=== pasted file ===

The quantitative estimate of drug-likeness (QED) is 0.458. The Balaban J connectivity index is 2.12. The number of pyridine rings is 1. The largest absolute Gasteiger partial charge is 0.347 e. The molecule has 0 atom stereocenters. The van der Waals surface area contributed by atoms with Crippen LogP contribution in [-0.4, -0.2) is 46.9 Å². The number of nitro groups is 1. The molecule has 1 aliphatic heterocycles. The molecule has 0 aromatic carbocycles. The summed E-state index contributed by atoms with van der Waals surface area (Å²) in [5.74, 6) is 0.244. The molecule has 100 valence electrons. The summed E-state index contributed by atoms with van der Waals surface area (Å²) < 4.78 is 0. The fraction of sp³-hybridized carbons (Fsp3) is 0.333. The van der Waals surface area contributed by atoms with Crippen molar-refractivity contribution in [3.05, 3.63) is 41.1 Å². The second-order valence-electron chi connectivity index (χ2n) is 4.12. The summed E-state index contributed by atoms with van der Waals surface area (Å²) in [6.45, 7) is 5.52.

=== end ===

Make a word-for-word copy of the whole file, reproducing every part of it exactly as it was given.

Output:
The quantitative estimate of drug-likeness (QED) is 0.458. The Balaban J connectivity index is 2.12. The number of pyridine rings is 1. The largest absolute Gasteiger partial charge is 0.347 e. The molecule has 0 atom stereocenters. The van der Waals surface area contributed by atoms with Crippen LogP contribution in [-0.4, -0.2) is 46.9 Å². The number of nitro groups is 1. The molecule has 1 aliphatic heterocycles. The molecule has 0 aromatic carbocycles. The summed E-state index contributed by atoms with van der Waals surface area (Å²) in [5.74, 6) is 0.244. The molecule has 100 valence electrons. The summed E-state index contributed by atoms with van der Waals surface area (Å²) < 4.78 is 0. The fraction of sp³-hybridized carbons (Fsp3) is 0.333. The van der Waals surface area contributed by atoms with Crippen molar-refractivity contribution in [3.05, 3.63) is 41.1 Å². The second-order valence-electron chi connectivity index (χ2n) is 4.12. The summed E-state index contributed by atoms with van der Waals surface area (Å²) in [6.45, 7) is 5.52.